Naturally, I was curious. But having twice travelled a similar route with Adventure Canada as a Zodiac driver and host, I took my time before diving into Boundless. Would my own memories be compromised by reading someone else’s thoughts about places I’ve been to, and people I know?

To my relief, Boundless isn’t the sort of travel memoir that rehashes experiences, day by day and note for note. Winter’s writerly transit of the fabled Northwest Passage (a term she thoughtfully deconstructs) is hers alone. The roles of the various staff, the unique and sometimes frenetic shipboard experience, and all the daily work that goes into making the experience memorable for the passengers really fade into the background in this tale.

Adventure Canada promotes the thrill of Zodiac excursions, the emotion of cultural exchanges, the magnificence of the surroundings. But Winter’s is a journey of the mind, through memories and ideas and the notions we are made of. Taking a cue from the late folk singer Stan Rogers in his anthem Northwest Passage, Winter boldly traces ‘one warm line’ of her own.

Speaking of Rogers: from among over a hundred possibilities among the passengers, staff, and crew, Winter chooses but a few characters on whom to focus. Nathan Rogers, the folk icon’s son, aboard as the trip’s musician, becomes a confidant; we learn that he is tracing his own warm line where his father never went. Geologist Marc St. Onge baffles and beguiles with his enthusiasm for this rocky realm where cataclysm is laid bare. Sheena McGoogan’s watercolour workshops help Winter express what she cannot say. Inuit culturalists Berndadette Dean and Aaju Peter are by turns thoughtful, troubled, resolute, and wise, colouring Winter’s received Anglo-Canadian mythology of the North with insights into Nunavut—Our Beautiful Land.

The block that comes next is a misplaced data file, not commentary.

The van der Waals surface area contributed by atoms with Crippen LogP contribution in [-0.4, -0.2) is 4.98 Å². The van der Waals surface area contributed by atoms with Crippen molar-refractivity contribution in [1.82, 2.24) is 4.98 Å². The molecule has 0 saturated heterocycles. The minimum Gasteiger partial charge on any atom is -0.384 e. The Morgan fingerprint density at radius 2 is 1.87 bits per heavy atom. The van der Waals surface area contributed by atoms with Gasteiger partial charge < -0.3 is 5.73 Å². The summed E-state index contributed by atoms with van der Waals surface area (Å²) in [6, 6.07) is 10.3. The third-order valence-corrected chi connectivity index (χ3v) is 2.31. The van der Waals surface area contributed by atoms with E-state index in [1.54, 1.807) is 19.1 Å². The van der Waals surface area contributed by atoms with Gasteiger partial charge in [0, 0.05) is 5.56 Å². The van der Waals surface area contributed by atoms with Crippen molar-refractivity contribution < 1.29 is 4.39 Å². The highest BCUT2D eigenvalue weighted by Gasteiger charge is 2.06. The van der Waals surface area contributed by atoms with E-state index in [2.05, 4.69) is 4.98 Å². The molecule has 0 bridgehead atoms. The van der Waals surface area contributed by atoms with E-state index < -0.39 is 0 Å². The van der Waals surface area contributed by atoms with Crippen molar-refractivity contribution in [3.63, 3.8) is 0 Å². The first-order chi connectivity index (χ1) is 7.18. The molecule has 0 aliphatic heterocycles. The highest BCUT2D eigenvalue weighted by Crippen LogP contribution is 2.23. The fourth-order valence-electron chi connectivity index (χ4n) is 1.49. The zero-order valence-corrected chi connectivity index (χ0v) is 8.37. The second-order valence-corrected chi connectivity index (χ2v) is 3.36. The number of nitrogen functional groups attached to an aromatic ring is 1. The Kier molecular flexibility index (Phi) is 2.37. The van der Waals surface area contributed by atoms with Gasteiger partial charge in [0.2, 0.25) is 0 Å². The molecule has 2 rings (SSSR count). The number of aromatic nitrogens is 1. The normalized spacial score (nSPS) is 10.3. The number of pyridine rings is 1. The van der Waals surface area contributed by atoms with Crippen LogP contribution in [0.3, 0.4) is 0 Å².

Kathleen Winter at Karrat Island, Greenland

Kathleen Winter at Karrat Island, Greenland

This very real and contemporary place is more complex and ancient than any myth, as Winter and a few quirky passengers with whom she feels a quiet kinship learn along the way.

Stuffing tufts of musk oxen fur into her journal, donning a woollen beard, sketching an exquisite suit of ladies’ long underwear, Winter colours outside the lines of the classic maps of Meta Incognita.

Dancing on the ceiling of the captain’s quarters, sometimes silly and sometimes serious, Winter subverts the monolithic myth of Exploring the Great White North as she discovers that this journey, like all great journeys, really happens within.

One of the things I love about Boundless is that for Winter, the sublime and the mundane intermingle freely. Surrounded by the splendour of the Arctic, which defies description, she is led instead to remember and to muse over her own earthly passage. As she does, she dissolves the dotted lines across the maps we’ve worshipped, and instead brings the reader into reflection on the things that really matter: what we believe, how we live, whom we love, why we’re here. Boundless, indeed, is the territory of the heart.

Boundless was long-listed for the Hilary Weston Writers’ Trust Prize for Nonfiction. Winter’s previous book, Annabel, won the Thomas Head Raddall Award and was shortlisted for the Scotiabank Giller Prize, the Rogers Writers’ Trust Fiction Prize and the Governor General’s Awards in 2010. Annabel was also shortlisted for the 2011 Orange Prize for Fiction and was a Canada Reads selection in 2014.

Join Kathleen Winter on Adventure Canada’s voyage to Newfoundland and Wild Labrador, July 5-17, 2015.

Picture-perfect Passage

The crow's nest was the perfect place to capture movement around ice.

Gregory Coyes’ perch was the perfect place to shoot icebergs.

Travelling aboard the Sea Adventurer to Greenland and the Canadian Arctic is a documentarian’s dream come true. Cameras are everywhere on our trips, of course, but other, less common methods of capturing the moment were in evidence too on our recent trip Into the Northwest Passage: an old fashioned sketch book, a hi-tech remote controlled video helicopter, and a newfangled audio recorder all played their parts.